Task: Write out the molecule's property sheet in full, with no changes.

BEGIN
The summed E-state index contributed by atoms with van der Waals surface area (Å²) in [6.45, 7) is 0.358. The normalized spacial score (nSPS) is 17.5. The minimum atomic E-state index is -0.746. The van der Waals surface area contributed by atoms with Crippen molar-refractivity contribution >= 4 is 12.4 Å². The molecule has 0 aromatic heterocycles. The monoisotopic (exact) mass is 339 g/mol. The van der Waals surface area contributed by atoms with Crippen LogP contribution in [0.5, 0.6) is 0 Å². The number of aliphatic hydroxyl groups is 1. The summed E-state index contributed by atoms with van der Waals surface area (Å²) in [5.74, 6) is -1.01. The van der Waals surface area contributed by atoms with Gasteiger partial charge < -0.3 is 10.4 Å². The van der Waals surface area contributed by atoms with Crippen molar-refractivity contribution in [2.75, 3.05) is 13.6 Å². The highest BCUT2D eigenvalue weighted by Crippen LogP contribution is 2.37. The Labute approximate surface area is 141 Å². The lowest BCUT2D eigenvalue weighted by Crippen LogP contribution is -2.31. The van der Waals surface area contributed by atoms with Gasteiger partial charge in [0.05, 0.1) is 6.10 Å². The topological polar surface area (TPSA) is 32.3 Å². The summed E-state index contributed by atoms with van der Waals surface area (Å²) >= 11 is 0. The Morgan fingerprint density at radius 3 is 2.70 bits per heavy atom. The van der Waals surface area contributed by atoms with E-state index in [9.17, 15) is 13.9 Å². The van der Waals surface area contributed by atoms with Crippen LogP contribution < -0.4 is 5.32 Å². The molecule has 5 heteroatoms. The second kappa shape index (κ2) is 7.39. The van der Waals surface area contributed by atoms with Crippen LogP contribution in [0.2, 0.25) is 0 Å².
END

The summed E-state index contributed by atoms with van der Waals surface area (Å²) in [6.45, 7) is 0.358. The normalized spacial score (nSPS) is 17.5. The minimum atomic E-state index is -0.746. The van der Waals surface area contributed by atoms with Crippen molar-refractivity contribution >= 4 is 12.4 Å². The molecule has 0 aromatic heterocycles. The monoisotopic (exact) mass is 339 g/mol. The van der Waals surface area contributed by atoms with Crippen LogP contribution in [0.5, 0.6) is 0 Å². The number of aliphatic hydroxyl groups is 1. The summed E-state index contributed by atoms with van der Waals surface area (Å²) in [5.74, 6) is -1.01. The van der Waals surface area contributed by atoms with Gasteiger partial charge < -0.3 is 10.4 Å². The van der Waals surface area contributed by atoms with Crippen molar-refractivity contribution in [2.75, 3.05) is 13.6 Å². The highest BCUT2D eigenvalue weighted by Crippen LogP contribution is 2.37. The Labute approximate surface area is 141 Å². The lowest BCUT2D eigenvalue weighted by Crippen LogP contribution is -2.31. The van der Waals surface area contributed by atoms with Gasteiger partial charge in [0.05, 0.1) is 6.10 Å². The topological polar surface area (TPSA) is 32.3 Å². The summed E-state index contributed by atoms with van der Waals surface area (Å²) >= 11 is 0. The Morgan fingerprint density at radius 3 is 2.70 bits per heavy atom. The van der Waals surface area contributed by atoms with E-state index in [9.17, 15) is 13.9 Å². The van der Waals surface area contributed by atoms with Crippen LogP contribution < -0.4 is 5.32 Å². The molecule has 5 heteroatoms. The second kappa shape index (κ2) is 7.39. The van der Waals surface area contributed by atoms with Crippen LogP contribution in [0.2, 0.25) is 0 Å².